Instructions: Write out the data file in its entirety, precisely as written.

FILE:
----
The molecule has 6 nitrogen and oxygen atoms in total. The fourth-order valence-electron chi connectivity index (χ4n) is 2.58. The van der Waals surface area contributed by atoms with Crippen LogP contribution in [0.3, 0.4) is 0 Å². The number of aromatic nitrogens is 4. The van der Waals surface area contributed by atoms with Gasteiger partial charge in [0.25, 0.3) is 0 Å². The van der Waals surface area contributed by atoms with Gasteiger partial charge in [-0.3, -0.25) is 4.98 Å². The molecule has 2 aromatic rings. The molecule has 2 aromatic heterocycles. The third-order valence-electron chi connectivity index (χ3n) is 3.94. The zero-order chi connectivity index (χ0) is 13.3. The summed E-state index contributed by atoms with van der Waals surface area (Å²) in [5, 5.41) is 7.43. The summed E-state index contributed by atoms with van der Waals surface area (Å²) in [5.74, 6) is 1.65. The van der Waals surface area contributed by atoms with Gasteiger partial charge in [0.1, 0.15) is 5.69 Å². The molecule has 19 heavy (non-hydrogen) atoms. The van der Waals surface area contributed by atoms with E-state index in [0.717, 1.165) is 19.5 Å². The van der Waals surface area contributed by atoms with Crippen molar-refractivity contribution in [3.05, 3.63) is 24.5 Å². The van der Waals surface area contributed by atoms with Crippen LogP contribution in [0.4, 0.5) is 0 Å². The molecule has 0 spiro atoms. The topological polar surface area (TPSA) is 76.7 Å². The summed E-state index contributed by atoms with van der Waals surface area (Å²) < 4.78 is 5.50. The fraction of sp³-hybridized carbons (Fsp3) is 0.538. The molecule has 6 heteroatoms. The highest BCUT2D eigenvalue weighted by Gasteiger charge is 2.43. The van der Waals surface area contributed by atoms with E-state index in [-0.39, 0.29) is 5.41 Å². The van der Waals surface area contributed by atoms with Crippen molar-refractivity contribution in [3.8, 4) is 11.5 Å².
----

The molecule has 6 nitrogen and oxygen atoms in total. The fourth-order valence-electron chi connectivity index (χ4n) is 2.58. The van der Waals surface area contributed by atoms with Crippen LogP contribution in [0.3, 0.4) is 0 Å². The number of aromatic nitrogens is 4. The van der Waals surface area contributed by atoms with Gasteiger partial charge in [0.25, 0.3) is 0 Å². The van der Waals surface area contributed by atoms with Gasteiger partial charge in [-0.3, -0.25) is 4.98 Å². The molecule has 2 aromatic rings. The molecule has 2 aromatic heterocycles. The third-order valence-electron chi connectivity index (χ3n) is 3.94. The zero-order chi connectivity index (χ0) is 13.3. The summed E-state index contributed by atoms with van der Waals surface area (Å²) in [5, 5.41) is 7.43. The summed E-state index contributed by atoms with van der Waals surface area (Å²) in [5.74, 6) is 1.65. The van der Waals surface area contributed by atoms with Gasteiger partial charge in [0.1, 0.15) is 5.69 Å². The molecule has 19 heavy (non-hydrogen) atoms. The van der Waals surface area contributed by atoms with E-state index in [0.717, 1.165) is 19.5 Å². The van der Waals surface area contributed by atoms with Crippen molar-refractivity contribution in [3.05, 3.63) is 24.5 Å². The van der Waals surface area contributed by atoms with Crippen LogP contribution in [0.4, 0.5) is 0 Å². The molecule has 0 spiro atoms. The topological polar surface area (TPSA) is 76.7 Å². The summed E-state index contributed by atoms with van der Waals surface area (Å²) < 4.78 is 5.50. The fraction of sp³-hybridized carbons (Fsp3) is 0.538. The molecule has 6 heteroatoms. The highest BCUT2D eigenvalue weighted by Gasteiger charge is 2.43. The van der Waals surface area contributed by atoms with E-state index in [-0.39, 0.29) is 5.41 Å². The van der Waals surface area contributed by atoms with Crippen molar-refractivity contribution in [3.8, 4) is 11.5 Å².